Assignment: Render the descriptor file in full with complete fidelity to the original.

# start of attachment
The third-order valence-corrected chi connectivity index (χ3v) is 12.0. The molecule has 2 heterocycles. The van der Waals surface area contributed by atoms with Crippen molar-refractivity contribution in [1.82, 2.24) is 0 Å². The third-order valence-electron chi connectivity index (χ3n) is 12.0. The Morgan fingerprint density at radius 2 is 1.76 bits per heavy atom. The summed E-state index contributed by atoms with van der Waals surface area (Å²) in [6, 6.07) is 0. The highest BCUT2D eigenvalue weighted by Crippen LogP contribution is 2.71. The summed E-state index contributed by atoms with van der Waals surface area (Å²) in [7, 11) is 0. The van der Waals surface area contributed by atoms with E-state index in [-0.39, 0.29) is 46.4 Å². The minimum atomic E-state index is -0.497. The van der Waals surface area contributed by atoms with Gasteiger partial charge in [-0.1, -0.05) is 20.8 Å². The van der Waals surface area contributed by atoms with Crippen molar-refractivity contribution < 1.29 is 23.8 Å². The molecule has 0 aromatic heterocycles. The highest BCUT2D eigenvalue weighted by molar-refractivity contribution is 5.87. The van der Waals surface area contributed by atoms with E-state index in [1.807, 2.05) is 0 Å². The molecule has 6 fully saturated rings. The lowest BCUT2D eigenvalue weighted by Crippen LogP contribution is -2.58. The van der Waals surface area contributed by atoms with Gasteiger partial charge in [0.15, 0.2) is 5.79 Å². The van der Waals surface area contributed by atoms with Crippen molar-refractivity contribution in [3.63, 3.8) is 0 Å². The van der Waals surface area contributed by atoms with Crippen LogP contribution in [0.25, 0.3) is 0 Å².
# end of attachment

The third-order valence-corrected chi connectivity index (χ3v) is 12.0. The molecule has 2 heterocycles. The van der Waals surface area contributed by atoms with Crippen molar-refractivity contribution in [1.82, 2.24) is 0 Å². The third-order valence-electron chi connectivity index (χ3n) is 12.0. The Morgan fingerprint density at radius 2 is 1.76 bits per heavy atom. The summed E-state index contributed by atoms with van der Waals surface area (Å²) in [6, 6.07) is 0. The highest BCUT2D eigenvalue weighted by Crippen LogP contribution is 2.71. The summed E-state index contributed by atoms with van der Waals surface area (Å²) in [7, 11) is 0. The van der Waals surface area contributed by atoms with E-state index in [-0.39, 0.29) is 46.4 Å². The minimum atomic E-state index is -0.497. The van der Waals surface area contributed by atoms with Gasteiger partial charge in [-0.1, -0.05) is 20.8 Å². The van der Waals surface area contributed by atoms with Crippen molar-refractivity contribution < 1.29 is 23.8 Å². The molecule has 0 aromatic heterocycles. The highest BCUT2D eigenvalue weighted by molar-refractivity contribution is 5.87. The van der Waals surface area contributed by atoms with E-state index in [1.807, 2.05) is 0 Å². The molecule has 6 fully saturated rings. The lowest BCUT2D eigenvalue weighted by Crippen LogP contribution is -2.58. The van der Waals surface area contributed by atoms with Gasteiger partial charge in [0.15, 0.2) is 5.79 Å². The van der Waals surface area contributed by atoms with Crippen molar-refractivity contribution in [3.63, 3.8) is 0 Å². The van der Waals surface area contributed by atoms with Crippen LogP contribution in [0.25, 0.3) is 0 Å².